Widely acknowledged as one of the sleaziest and nastiest films of its type, producer Gabriele Crisanti and director Mario Landi's Giallo a Venezia / Thrilling in Venice lives up to its billing, conjuring up visions of the city as a place of decaying buildings and stinking canals rather than as the home of romantic idylls.
The police, led by the perpetually boiled-egg eating Inspector De Pol (Jeff Blynn, who looks like a Miami Vice prototype and now seems to run a restaurant in Italy) are called in when the bodies of a couple are found and the higher-ups become concerned that it might not be good for the city's image.
The cadavers soon prove the least of the tourist board's worries, however, as De Pol's convoluted investigations reveal a case involving drug addiction; sexual humiliation; blackmail and obsession and – worse - precipitate a chain of gruesome murders as the killer attempts to cover their tracks and tie up any loose ends.
A prostitute is repeatedly stabbed in the groin with a pair of scissors, while one acquaintance of the deceased couple is burned alive and another (Mariangela Giordano) has her leg sawn off.
Curiously, there is perhaps an affinity with the structure of the film and the similarly genre referencing La Ragazza dal pigiama giallo / The Pjyama Girl Case in this regard - even if Flavio Mogherini's film is an an entirely different level of dramatic accomplishment.
For while Landi manages the occasional nice visual touch, like reflecting the action in the killers' mirrored subglasses at one point, his handling is uninspired for the most part, the emphasis squarely on delivering as much softcore sex and hardcore violence as could be gotten away with – although with the sex scenes having potential for inserts, in both senses of that term, one would not be surprised if there was an alternate cut that inverted this emphasis out there somewhere.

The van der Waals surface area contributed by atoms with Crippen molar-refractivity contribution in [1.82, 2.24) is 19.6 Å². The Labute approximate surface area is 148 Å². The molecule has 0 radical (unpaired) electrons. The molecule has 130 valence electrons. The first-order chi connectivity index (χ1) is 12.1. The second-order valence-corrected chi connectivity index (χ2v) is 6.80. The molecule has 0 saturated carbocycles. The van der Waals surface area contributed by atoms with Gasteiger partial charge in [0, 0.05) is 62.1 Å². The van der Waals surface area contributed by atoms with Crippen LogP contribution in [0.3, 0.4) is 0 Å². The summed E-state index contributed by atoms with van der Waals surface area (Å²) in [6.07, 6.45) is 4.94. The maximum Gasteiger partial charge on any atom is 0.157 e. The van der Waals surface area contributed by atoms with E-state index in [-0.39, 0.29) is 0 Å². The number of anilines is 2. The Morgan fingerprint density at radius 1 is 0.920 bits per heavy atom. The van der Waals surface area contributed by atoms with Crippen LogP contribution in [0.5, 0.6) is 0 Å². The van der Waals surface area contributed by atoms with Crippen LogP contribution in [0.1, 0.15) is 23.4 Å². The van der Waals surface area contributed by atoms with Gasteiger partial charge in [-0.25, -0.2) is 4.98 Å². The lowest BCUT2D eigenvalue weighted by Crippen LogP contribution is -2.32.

Unfortunately the effectiveness of the pice as both porn and splatter is also compromised by the overall attractiveness of the participants and less than convincing splatter effects, especially when compared with the more (in)famous likes of Lucio Fulci's The New York Ripper.
On the plus side Berto Pisano's score, which sounds as though it has been appropriated for another production, is enjoyably inappropriate even as the syrupy romantic and breezy big band lounge themes contribute still more to the “need a shower now" ambience of the whole.
The same can perhaps be said of the grainy, scratchy, pan and scan version I watched, which adds to the illicit aura in a way that a remastered, restored DVD would not. Nevertheless, if any enterprising DVD companies are listening, one would nevertheless be nice, so long as it is not at the expense of the dozens of more worthy titles out there - there is something wrong with the marketing and licensing situation when it is easier to get good quality discs of “Crisanti trash" like Zombie: Nights of Terror and Patrick viva ancora than most of Riccardo Freda's output.